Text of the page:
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Enhanced Recovery Pathways lead to high staff satisfaction

2010 April 12
by webmaster

Last month, the results of the 2009 NHS staff survey were published. The work which is led by the Care Quality Commission provides trusts with information about whether staff are satisfied with the quality of work and level of patient care they are able to deliver. The good news is that across the country results were up, and staff job satisfaction has never been higher (3.5 on scale 1-5).

In one unit which has successfully implemented an enhanced recovery pathway, they decided to survey all of their staff members to see what effect introducing an enhanced recovery had on staff satisfaction compared to the rest of the hospital and country.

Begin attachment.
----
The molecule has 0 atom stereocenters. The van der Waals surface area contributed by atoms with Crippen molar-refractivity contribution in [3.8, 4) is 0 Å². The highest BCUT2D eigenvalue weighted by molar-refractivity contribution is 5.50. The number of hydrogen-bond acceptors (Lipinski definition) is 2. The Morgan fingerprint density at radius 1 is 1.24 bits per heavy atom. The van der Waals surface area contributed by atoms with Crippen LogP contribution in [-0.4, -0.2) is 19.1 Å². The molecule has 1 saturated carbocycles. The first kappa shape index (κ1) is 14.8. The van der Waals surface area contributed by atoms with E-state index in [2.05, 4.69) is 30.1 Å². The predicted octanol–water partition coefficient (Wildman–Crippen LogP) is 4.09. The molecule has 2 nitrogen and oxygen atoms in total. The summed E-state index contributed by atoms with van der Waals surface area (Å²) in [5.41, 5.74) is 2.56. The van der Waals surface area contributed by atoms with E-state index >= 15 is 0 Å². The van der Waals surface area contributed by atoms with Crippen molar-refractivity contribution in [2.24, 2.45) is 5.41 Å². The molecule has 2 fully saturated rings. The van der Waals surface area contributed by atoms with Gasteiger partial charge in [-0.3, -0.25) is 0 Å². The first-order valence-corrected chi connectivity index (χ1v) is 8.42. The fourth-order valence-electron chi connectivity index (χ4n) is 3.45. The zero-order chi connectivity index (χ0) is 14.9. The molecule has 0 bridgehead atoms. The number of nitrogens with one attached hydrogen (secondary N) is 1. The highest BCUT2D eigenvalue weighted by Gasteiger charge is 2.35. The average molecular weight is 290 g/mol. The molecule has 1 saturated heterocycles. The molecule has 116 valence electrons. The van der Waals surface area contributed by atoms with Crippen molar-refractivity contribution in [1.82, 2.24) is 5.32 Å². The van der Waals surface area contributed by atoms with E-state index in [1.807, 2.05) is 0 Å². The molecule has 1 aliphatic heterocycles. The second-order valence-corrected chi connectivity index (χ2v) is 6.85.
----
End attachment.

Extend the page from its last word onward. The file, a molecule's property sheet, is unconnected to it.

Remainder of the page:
An example from the results can be seen in the graph.The enhanced recovery unit is the yellow bar, the hospital is the maroon bar, and the national results are the purple bar. As you can see the difference is striking.

When speaking to staff in this unit they all viewed the pathway as an extremely positive change, and all spoke proudly when asked to explain their role in it’s development. They all thought that the pathway had improved cross department working, allowed them to use the latest evidenced based treatment, helped them to develop their personal competencies and skills, had made work more enjoyable, and above all improved the experience for patients.

Whilst much work rightly goes into evaluating patient satisfaction, we should equally investigate the effect of enhanced recovery pathways on staff satisfaction. After all, units who have happy and motivated staff invariably have excellent patient outcomes.

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